RCS Views the Total Solar Eclipse
Submitted by Alyssa Kiefer in RCS Highlights on August 21, 2017
On Monday, August 21, Redwood students – elementary through high school – took time to view the wonder of the solar eclipse. One student even brought his own “viewing box” to witness the event.
As clouds and proximity to the eclipse path challenged our “live” ability to see the eclipse perfectly, students still gathered for their piece of the 1h 33m 16.8s eclipse, and all enjoyed the chance to see the rare event. For example, elementary students gathered for a school-wide assembly to watch the eclipse via NASA satellite. Middle and high school students gathered at the soccer field to view the eclipse as it occurred in San Lorenzo using safety glasses with solar filters. The educational opportunities will continue in classrooms as sixth grade students make Eclipse Flipbooks and high school students spend a science unit on eclipses (including a field trip to the Chabot Space and Science center).
Why We Are Excited.
While eclipses happen worldwide every 18 months, this was the United State’s first coast-to-coast total eclipse since June 8, 1918. The “totality zone” scientists describe is a line where the moon completely blocks the sun, shading a part of the sea and a path line through the United States, similar-looking to a premature evening. In some areas of the country, the eclipse lasted close to three minutes, and in others only seconds. Either way, it created a rare and awesome learning opportunity!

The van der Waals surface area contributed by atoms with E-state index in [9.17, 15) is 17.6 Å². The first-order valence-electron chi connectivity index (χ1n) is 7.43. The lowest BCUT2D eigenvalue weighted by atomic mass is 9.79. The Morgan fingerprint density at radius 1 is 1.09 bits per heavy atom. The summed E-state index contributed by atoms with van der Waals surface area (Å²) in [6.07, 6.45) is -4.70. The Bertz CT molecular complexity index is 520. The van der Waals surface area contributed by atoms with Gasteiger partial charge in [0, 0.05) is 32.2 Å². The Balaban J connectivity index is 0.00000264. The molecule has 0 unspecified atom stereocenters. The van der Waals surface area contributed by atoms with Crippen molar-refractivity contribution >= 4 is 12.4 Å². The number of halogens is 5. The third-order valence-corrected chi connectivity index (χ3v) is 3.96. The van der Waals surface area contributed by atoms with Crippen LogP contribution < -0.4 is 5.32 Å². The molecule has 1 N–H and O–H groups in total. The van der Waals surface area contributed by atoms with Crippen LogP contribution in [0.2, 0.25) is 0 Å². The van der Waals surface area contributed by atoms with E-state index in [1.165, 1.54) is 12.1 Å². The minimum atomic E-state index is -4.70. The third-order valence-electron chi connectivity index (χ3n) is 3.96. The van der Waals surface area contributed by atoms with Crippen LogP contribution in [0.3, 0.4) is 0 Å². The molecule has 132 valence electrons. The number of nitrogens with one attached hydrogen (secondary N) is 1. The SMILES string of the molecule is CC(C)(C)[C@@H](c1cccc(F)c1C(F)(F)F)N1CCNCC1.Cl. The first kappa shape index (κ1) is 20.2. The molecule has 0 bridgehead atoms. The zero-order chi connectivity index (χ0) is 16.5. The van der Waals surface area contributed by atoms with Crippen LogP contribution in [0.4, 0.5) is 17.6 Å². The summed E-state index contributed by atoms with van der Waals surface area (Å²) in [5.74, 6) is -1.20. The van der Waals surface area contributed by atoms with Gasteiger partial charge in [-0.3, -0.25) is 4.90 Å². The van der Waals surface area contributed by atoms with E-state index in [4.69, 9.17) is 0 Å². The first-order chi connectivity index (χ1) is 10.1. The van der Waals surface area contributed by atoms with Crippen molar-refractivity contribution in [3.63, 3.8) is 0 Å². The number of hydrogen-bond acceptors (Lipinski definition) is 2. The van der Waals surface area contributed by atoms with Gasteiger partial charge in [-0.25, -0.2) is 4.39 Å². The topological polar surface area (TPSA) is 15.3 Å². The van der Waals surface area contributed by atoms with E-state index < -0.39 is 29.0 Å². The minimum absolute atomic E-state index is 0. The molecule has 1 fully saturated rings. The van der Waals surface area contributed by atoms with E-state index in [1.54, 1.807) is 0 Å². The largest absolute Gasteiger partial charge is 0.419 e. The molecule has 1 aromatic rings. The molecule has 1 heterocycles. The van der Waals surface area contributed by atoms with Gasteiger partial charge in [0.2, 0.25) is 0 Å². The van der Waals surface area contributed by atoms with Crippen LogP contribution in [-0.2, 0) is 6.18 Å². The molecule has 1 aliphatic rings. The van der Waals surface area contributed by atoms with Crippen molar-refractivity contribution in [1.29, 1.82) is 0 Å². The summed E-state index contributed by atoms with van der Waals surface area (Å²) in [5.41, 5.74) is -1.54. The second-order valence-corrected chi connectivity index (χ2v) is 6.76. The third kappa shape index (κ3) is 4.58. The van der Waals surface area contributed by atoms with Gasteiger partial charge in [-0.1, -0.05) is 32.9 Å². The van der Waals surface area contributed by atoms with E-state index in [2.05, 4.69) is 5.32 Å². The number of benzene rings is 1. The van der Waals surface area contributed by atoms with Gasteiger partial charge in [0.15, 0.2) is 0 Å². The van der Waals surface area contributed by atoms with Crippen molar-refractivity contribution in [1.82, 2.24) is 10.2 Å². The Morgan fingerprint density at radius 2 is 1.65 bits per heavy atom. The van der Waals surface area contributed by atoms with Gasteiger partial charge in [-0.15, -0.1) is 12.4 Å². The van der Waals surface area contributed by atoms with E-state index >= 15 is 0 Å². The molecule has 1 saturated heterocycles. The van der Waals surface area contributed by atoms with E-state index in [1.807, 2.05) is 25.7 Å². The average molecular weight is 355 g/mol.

Middle and high school students were excited as the sun’s image appeared in their glasses. Observations such as the color, the brightness, and the duration of the eclipse were discussed. A middle school student shares, “It looks like a red fluorescent fingernail,” as he described what he was seeing as the eclipse was happening through his glasses.
Total solar eclipses are extraordinary opportunities to study both the Earth’s intimate relationship with the sun and to marvel at the intricate design God used to create the universe. While we will have wait for scientists to collect observations and hard data from today’s eclipse to understand the technical discoveries gleaned from today’s events, students will be able to continue to be active learners in their study of the details of orbit, the rarity of an eclipse, and the beauty of God’s design.